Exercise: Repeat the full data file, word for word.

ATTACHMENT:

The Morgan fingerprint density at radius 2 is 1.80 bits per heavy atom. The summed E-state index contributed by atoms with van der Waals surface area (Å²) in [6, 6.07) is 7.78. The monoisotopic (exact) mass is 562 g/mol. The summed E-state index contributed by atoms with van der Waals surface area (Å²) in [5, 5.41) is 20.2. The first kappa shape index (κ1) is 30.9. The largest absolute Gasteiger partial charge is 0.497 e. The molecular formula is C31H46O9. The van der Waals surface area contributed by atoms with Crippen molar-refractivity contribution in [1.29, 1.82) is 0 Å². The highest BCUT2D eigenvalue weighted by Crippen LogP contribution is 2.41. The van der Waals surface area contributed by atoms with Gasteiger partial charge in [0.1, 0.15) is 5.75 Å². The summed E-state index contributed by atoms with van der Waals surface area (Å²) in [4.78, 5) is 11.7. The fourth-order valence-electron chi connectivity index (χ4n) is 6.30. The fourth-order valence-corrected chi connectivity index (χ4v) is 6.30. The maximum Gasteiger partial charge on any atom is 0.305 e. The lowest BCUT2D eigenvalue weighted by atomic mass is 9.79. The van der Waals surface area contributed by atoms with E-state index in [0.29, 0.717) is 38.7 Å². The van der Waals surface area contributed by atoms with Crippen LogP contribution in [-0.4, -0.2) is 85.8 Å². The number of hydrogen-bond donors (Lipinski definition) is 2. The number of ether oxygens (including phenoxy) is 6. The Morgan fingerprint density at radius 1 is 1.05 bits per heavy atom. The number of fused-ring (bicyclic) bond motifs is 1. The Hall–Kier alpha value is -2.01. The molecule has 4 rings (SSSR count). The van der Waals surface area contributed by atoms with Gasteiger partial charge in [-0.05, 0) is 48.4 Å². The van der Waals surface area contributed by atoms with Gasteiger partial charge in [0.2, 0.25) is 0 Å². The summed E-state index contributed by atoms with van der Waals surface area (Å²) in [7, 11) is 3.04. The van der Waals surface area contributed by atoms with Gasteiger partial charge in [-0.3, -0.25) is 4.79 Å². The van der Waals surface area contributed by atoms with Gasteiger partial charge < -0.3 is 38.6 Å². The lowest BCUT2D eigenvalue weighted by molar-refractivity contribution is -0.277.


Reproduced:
The Morgan fingerprint density at radius 2 is 1.80 bits per heavy atom. The summed E-state index contributed by atoms with van der Waals surface area (Å²) in [6, 6.07) is 7.78. The monoisotopic (exact) mass is 562 g/mol. The summed E-state index contributed by atoms with van der Waals surface area (Å²) in [5, 5.41) is 20.2. The first kappa shape index (κ1) is 30.9. The largest absolute Gasteiger partial charge is 0.497 e. The molecular formula is C31H46O9. The van der Waals surface area contributed by atoms with Crippen molar-refractivity contribution in [1.29, 1.82) is 0 Å². The highest BCUT2D eigenvalue weighted by Crippen LogP contribution is 2.41. The van der Waals surface area contributed by atoms with Gasteiger partial charge in [0.1, 0.15) is 5.75 Å². The summed E-state index contributed by atoms with van der Waals surface area (Å²) in [4.78, 5) is 11.7. The fourth-order valence-electron chi connectivity index (χ4n) is 6.30. The fourth-order valence-corrected chi connectivity index (χ4v) is 6.30. The maximum Gasteiger partial charge on any atom is 0.305 e. The lowest BCUT2D eigenvalue weighted by atomic mass is 9.79. The van der Waals surface area contributed by atoms with E-state index in [0.29, 0.717) is 38.7 Å². The van der Waals surface area contributed by atoms with Crippen LogP contribution in [-0.4, -0.2) is 85.8 Å². The number of hydrogen-bond donors (Lipinski definition) is 2. The number of ether oxygens (including phenoxy) is 6. The Morgan fingerprint density at radius 1 is 1.05 bits per heavy atom. The number of fused-ring (bicyclic) bond motifs is 1. The Hall–Kier alpha value is -2.01. The molecule has 4 rings (SSSR count). The van der Waals surface area contributed by atoms with Gasteiger partial charge in [-0.05, 0) is 48.4 Å². The van der Waals surface area contributed by atoms with Gasteiger partial charge in [0.2, 0.25) is 0 Å². The summed E-state index contributed by atoms with van der Waals surface area (Å²) in [7, 11) is 3.04. The van der Waals surface area contributed by atoms with Gasteiger partial charge in [-0.3, -0.25) is 4.79 Å². The van der Waals surface area contributed by atoms with Gasteiger partial charge < -0.3 is 38.6 Å². The lowest BCUT2D eigenvalue weighted by molar-refractivity contribution is -0.277.